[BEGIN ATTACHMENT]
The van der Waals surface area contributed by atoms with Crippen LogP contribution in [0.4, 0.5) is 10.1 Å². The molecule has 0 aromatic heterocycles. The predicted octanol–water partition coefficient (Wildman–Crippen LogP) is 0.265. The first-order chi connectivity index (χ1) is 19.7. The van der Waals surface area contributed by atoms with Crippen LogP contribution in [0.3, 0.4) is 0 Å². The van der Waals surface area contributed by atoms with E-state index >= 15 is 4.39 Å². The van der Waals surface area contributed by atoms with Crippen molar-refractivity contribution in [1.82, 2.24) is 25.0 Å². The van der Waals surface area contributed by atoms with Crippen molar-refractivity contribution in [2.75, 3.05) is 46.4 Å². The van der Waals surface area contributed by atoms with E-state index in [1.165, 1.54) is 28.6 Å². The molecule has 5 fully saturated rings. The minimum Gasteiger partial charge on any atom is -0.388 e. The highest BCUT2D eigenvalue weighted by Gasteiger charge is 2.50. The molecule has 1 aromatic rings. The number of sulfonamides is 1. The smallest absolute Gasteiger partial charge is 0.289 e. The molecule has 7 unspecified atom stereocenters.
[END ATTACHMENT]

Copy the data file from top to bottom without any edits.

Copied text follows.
The van der Waals surface area contributed by atoms with Crippen LogP contribution in [0.4, 0.5) is 10.1 Å². The molecule has 0 aromatic heterocycles. The predicted octanol–water partition coefficient (Wildman–Crippen LogP) is 0.265. The first-order chi connectivity index (χ1) is 19.7. The van der Waals surface area contributed by atoms with Crippen LogP contribution in [0.3, 0.4) is 0 Å². The van der Waals surface area contributed by atoms with E-state index >= 15 is 4.39 Å². The van der Waals surface area contributed by atoms with Crippen molar-refractivity contribution in [1.82, 2.24) is 25.0 Å². The van der Waals surface area contributed by atoms with Crippen molar-refractivity contribution in [2.75, 3.05) is 46.4 Å². The van der Waals surface area contributed by atoms with E-state index in [1.165, 1.54) is 28.6 Å². The molecule has 5 fully saturated rings. The minimum Gasteiger partial charge on any atom is -0.388 e. The highest BCUT2D eigenvalue weighted by Gasteiger charge is 2.50. The molecule has 1 aromatic rings. The number of sulfonamides is 1. The smallest absolute Gasteiger partial charge is 0.289 e. The molecule has 7 unspecified atom stereocenters.